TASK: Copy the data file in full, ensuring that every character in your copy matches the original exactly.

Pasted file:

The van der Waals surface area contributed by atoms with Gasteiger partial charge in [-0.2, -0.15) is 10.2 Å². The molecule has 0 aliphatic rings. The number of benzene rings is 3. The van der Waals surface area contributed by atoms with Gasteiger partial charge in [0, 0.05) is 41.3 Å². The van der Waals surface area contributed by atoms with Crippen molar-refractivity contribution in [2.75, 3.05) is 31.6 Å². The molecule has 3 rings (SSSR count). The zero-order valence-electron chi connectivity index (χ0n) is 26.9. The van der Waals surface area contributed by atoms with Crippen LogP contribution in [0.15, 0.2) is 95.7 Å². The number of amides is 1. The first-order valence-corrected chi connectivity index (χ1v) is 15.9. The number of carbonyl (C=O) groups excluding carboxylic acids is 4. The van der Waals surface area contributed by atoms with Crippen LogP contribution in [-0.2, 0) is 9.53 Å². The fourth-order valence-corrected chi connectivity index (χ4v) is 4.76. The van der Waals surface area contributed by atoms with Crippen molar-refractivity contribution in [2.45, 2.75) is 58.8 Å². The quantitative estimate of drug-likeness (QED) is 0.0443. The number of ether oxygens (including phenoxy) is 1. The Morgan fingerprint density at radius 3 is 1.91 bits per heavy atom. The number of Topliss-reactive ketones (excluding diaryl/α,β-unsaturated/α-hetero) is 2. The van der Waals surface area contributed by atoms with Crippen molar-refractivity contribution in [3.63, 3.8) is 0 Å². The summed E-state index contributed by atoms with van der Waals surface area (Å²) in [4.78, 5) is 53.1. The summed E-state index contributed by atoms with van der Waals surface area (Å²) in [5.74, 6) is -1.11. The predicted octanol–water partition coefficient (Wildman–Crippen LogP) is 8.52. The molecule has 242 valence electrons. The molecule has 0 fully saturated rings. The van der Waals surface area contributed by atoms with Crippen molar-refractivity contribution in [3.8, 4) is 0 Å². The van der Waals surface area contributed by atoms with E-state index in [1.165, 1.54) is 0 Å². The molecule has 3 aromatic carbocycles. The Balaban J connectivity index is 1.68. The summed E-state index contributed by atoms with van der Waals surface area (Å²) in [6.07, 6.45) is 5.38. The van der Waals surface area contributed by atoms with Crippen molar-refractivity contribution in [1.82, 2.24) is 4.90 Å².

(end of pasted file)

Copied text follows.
The van der Waals surface area contributed by atoms with Gasteiger partial charge in [-0.2, -0.15) is 10.2 Å². The molecule has 0 aliphatic rings. The number of benzene rings is 3. The van der Waals surface area contributed by atoms with Gasteiger partial charge in [0, 0.05) is 41.3 Å². The van der Waals surface area contributed by atoms with Crippen molar-refractivity contribution in [2.75, 3.05) is 31.6 Å². The molecule has 3 rings (SSSR count). The zero-order valence-electron chi connectivity index (χ0n) is 26.9. The van der Waals surface area contributed by atoms with Crippen LogP contribution in [0.15, 0.2) is 95.7 Å². The number of amides is 1. The first-order valence-corrected chi connectivity index (χ1v) is 15.9. The number of carbonyl (C=O) groups excluding carboxylic acids is 4. The van der Waals surface area contributed by atoms with Crippen LogP contribution in [-0.2, 0) is 9.53 Å². The fourth-order valence-corrected chi connectivity index (χ4v) is 4.76. The van der Waals surface area contributed by atoms with Crippen molar-refractivity contribution in [2.45, 2.75) is 58.8 Å². The quantitative estimate of drug-likeness (QED) is 0.0443. The number of ether oxygens (including phenoxy) is 1. The Morgan fingerprint density at radius 3 is 1.91 bits per heavy atom. The number of Topliss-reactive ketones (excluding diaryl/α,β-unsaturated/α-hetero) is 2. The van der Waals surface area contributed by atoms with Crippen molar-refractivity contribution in [3.63, 3.8) is 0 Å². The summed E-state index contributed by atoms with van der Waals surface area (Å²) in [4.78, 5) is 53.1. The summed E-state index contributed by atoms with van der Waals surface area (Å²) in [5.74, 6) is -1.11. The predicted octanol–water partition coefficient (Wildman–Crippen LogP) is 8.52. The molecule has 242 valence electrons. The molecule has 0 fully saturated rings. The van der Waals surface area contributed by atoms with Crippen molar-refractivity contribution in [3.8, 4) is 0 Å². The van der Waals surface area contributed by atoms with E-state index in [1.165, 1.54) is 0 Å². The molecule has 3 aromatic carbocycles. The Balaban J connectivity index is 1.68. The summed E-state index contributed by atoms with van der Waals surface area (Å²) in [6.07, 6.45) is 5.38. The van der Waals surface area contributed by atoms with Crippen molar-refractivity contribution in [1.82, 2.24) is 4.90 Å².